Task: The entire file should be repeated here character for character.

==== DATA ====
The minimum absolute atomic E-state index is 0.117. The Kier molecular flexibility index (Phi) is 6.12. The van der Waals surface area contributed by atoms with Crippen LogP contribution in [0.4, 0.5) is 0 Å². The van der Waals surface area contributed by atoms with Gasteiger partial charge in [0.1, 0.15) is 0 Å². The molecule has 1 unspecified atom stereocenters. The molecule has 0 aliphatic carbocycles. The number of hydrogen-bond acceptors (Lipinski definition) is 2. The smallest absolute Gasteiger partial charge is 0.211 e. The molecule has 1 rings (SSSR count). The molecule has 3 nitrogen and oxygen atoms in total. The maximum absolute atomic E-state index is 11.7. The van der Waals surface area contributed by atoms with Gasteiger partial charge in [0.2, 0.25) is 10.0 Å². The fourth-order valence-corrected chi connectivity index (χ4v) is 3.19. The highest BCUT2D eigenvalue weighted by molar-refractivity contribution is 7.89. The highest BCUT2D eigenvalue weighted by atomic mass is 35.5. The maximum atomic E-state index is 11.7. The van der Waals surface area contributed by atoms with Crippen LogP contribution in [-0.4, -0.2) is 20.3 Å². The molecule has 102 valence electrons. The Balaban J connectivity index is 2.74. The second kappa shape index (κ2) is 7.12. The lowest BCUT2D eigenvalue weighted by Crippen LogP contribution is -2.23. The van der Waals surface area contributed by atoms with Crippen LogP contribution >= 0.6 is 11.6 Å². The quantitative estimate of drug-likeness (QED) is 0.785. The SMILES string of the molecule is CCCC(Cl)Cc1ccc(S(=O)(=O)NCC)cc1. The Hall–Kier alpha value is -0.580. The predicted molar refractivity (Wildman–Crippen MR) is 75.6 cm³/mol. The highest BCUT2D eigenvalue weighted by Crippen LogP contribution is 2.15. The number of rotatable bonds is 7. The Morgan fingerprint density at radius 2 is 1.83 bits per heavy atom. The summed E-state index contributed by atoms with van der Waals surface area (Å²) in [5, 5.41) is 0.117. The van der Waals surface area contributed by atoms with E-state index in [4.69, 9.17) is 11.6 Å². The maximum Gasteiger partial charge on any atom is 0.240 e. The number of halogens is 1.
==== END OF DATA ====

The minimum absolute atomic E-state index is 0.117. The Kier molecular flexibility index (Phi) is 6.12. The van der Waals surface area contributed by atoms with Crippen LogP contribution in [0.4, 0.5) is 0 Å². The van der Waals surface area contributed by atoms with Gasteiger partial charge in [0.1, 0.15) is 0 Å². The molecule has 1 unspecified atom stereocenters. The molecule has 0 aliphatic carbocycles. The number of hydrogen-bond acceptors (Lipinski definition) is 2. The smallest absolute Gasteiger partial charge is 0.211 e. The molecule has 1 rings (SSSR count). The molecule has 3 nitrogen and oxygen atoms in total. The maximum absolute atomic E-state index is 11.7. The van der Waals surface area contributed by atoms with Gasteiger partial charge in [0.2, 0.25) is 10.0 Å². The fourth-order valence-corrected chi connectivity index (χ4v) is 3.19. The highest BCUT2D eigenvalue weighted by molar-refractivity contribution is 7.89. The highest BCUT2D eigenvalue weighted by atomic mass is 35.5. The maximum atomic E-state index is 11.7. The van der Waals surface area contributed by atoms with Crippen LogP contribution in [-0.4, -0.2) is 20.3 Å². The molecule has 102 valence electrons. The Balaban J connectivity index is 2.74. The second kappa shape index (κ2) is 7.12. The lowest BCUT2D eigenvalue weighted by Crippen LogP contribution is -2.23. The van der Waals surface area contributed by atoms with Crippen LogP contribution >= 0.6 is 11.6 Å². The quantitative estimate of drug-likeness (QED) is 0.785. The SMILES string of the molecule is CCCC(Cl)Cc1ccc(S(=O)(=O)NCC)cc1. The Hall–Kier alpha value is -0.580. The predicted molar refractivity (Wildman–Crippen MR) is 75.6 cm³/mol. The highest BCUT2D eigenvalue weighted by Crippen LogP contribution is 2.15. The number of rotatable bonds is 7. The Morgan fingerprint density at radius 2 is 1.83 bits per heavy atom. The summed E-state index contributed by atoms with van der Waals surface area (Å²) in [5, 5.41) is 0.117. The van der Waals surface area contributed by atoms with E-state index in [4.69, 9.17) is 11.6 Å². The maximum Gasteiger partial charge on any atom is 0.240 e. The number of halogens is 1.